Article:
The traditional method is rather round-about: you cannot simply remove an element, but must do so via a reference to its parent. Given the following markup:
<div id="leftcol"> <h1>Yggdrasil Explorer</h1> <nav> </nav> <p id="description"> Yggdrasil is the "WorldTree" of Norse mythology, a cosmos-spanning ash that connects the nine worlds. </div> <div id="norsemap"> </div>
If I wanted to remove
description from the DOM, I could do the following.
var description = document.getElementById("description"); description.parentNode.removeChild(description);
This method is bizarrely self-reflective, but it has the advantage of working in every browser. Visually, it has the same effect as setting
display: none in CSS, but of course the element is completely removed from the DOM, not merely hidden.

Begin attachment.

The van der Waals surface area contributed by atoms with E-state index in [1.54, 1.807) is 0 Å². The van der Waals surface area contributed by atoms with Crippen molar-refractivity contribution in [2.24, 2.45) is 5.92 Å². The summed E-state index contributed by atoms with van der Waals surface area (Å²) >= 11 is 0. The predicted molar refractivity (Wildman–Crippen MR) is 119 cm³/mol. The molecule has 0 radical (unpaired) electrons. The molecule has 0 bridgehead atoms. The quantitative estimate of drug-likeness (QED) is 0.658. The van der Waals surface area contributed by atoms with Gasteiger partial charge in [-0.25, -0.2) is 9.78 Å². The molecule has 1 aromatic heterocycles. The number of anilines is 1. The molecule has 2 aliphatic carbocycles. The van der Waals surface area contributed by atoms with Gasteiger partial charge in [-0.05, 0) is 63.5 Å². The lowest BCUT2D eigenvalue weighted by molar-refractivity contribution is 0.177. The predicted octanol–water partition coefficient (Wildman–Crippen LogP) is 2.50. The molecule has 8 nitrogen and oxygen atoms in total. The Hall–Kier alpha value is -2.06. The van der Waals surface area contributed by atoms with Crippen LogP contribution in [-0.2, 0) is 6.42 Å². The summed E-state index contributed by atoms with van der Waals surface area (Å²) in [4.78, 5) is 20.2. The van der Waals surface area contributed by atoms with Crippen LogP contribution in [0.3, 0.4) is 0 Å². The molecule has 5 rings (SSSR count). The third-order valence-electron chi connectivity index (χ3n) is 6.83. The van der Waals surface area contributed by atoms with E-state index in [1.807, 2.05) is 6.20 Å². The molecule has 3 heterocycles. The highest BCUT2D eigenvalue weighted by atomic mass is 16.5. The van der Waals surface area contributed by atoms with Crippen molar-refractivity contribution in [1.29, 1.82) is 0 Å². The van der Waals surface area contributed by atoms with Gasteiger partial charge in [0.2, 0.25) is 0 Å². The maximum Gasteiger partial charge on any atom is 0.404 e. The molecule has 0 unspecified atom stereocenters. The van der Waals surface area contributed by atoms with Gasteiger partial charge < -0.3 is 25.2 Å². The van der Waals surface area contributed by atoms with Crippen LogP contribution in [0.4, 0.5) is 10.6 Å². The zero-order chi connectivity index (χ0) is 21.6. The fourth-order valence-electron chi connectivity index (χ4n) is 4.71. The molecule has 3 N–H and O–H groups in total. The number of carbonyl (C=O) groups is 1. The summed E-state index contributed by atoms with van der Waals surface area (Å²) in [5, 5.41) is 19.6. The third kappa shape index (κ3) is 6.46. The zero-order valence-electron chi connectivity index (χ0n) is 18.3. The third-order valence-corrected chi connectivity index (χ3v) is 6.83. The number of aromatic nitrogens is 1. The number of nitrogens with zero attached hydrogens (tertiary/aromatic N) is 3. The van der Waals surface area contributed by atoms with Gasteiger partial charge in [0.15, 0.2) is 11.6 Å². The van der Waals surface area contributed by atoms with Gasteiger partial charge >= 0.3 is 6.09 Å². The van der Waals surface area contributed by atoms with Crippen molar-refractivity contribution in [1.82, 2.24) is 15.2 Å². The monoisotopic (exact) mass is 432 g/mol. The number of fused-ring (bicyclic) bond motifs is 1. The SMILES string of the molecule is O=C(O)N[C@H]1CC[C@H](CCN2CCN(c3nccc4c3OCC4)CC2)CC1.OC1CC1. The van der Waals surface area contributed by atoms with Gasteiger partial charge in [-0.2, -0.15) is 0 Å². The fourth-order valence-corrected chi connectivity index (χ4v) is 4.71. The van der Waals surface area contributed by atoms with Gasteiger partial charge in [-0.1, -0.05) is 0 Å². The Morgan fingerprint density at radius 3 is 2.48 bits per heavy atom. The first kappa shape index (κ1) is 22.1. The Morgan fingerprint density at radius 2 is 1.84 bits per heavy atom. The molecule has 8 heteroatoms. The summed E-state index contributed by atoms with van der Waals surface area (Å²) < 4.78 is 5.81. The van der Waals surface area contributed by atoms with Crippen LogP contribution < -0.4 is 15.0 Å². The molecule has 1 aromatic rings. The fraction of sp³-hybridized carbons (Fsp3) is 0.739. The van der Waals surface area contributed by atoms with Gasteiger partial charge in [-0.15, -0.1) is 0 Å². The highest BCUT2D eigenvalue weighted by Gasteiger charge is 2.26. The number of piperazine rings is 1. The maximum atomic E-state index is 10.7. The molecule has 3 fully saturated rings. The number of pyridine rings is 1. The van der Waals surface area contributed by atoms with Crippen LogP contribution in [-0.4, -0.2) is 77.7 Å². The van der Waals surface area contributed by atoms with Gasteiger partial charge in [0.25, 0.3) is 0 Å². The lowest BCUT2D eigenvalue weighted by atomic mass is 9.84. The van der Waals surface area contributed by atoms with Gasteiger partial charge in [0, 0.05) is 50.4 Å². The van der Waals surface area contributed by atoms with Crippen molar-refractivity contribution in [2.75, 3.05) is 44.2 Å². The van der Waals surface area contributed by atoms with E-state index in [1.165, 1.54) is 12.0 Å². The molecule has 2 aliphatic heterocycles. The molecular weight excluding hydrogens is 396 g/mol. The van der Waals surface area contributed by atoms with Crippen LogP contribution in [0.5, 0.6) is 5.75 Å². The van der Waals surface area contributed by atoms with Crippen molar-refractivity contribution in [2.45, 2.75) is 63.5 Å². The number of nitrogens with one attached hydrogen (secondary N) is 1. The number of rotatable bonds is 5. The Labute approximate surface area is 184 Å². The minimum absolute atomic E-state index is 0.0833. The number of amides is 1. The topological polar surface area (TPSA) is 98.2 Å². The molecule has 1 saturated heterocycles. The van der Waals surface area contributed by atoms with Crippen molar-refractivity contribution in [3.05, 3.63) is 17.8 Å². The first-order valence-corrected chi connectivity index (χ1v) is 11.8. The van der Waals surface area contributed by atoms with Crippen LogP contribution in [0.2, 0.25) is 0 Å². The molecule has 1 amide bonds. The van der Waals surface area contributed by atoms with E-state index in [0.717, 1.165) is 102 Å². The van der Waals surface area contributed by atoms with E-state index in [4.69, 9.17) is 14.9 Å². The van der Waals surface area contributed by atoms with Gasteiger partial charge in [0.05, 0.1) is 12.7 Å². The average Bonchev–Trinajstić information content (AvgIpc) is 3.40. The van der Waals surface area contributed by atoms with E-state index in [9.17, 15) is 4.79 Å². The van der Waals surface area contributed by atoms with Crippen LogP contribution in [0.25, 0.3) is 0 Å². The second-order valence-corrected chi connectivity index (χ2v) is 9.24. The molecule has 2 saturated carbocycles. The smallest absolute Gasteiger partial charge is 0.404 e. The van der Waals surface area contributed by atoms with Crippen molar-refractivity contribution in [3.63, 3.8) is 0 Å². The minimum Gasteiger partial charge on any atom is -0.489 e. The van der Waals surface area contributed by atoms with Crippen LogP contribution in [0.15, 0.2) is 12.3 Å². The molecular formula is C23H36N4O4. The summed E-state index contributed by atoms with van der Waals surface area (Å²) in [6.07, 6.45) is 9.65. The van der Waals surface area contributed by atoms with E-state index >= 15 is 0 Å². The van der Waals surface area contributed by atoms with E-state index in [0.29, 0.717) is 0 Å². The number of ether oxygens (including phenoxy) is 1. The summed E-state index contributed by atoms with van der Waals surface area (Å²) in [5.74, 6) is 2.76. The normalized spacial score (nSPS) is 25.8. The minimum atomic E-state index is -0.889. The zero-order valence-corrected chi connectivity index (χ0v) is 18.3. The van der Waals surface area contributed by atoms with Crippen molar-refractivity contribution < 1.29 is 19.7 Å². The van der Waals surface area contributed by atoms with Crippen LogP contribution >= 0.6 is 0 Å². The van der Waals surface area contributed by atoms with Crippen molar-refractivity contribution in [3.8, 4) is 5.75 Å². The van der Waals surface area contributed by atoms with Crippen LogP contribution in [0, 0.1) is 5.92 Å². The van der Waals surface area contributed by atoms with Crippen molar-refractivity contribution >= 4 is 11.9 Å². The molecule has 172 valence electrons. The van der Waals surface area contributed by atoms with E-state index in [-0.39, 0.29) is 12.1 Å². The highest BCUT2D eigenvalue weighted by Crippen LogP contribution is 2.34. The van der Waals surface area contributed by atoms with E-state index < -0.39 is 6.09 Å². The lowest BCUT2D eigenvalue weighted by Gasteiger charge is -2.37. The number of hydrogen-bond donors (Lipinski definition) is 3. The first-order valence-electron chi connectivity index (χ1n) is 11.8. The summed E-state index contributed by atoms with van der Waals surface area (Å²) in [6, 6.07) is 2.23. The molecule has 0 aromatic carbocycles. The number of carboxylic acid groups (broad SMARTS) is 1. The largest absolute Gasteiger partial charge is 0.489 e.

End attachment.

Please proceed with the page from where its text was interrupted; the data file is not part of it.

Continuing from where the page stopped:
description to the
norsemap element, I could do the following:
var norsemap = document.getElementById("norsemap"); norsemap.appendChild(description);
DOM4 provides a far more direct method. Returning to the original code, we can simply use:
var description = document.getElementById("description"); description.remove();
Great, right? There’s just one problem: the method only works on recent browsers (Chrome & Firefox 23+, Opera 10+, and Safari 7+), and not at all in Internet Explorer… not even IE11, at least as of this writing. However, polyfills exist, such as DOM4 & DOMShim.
Photograph by Nomadic Lass, licensed under Creative Commons.
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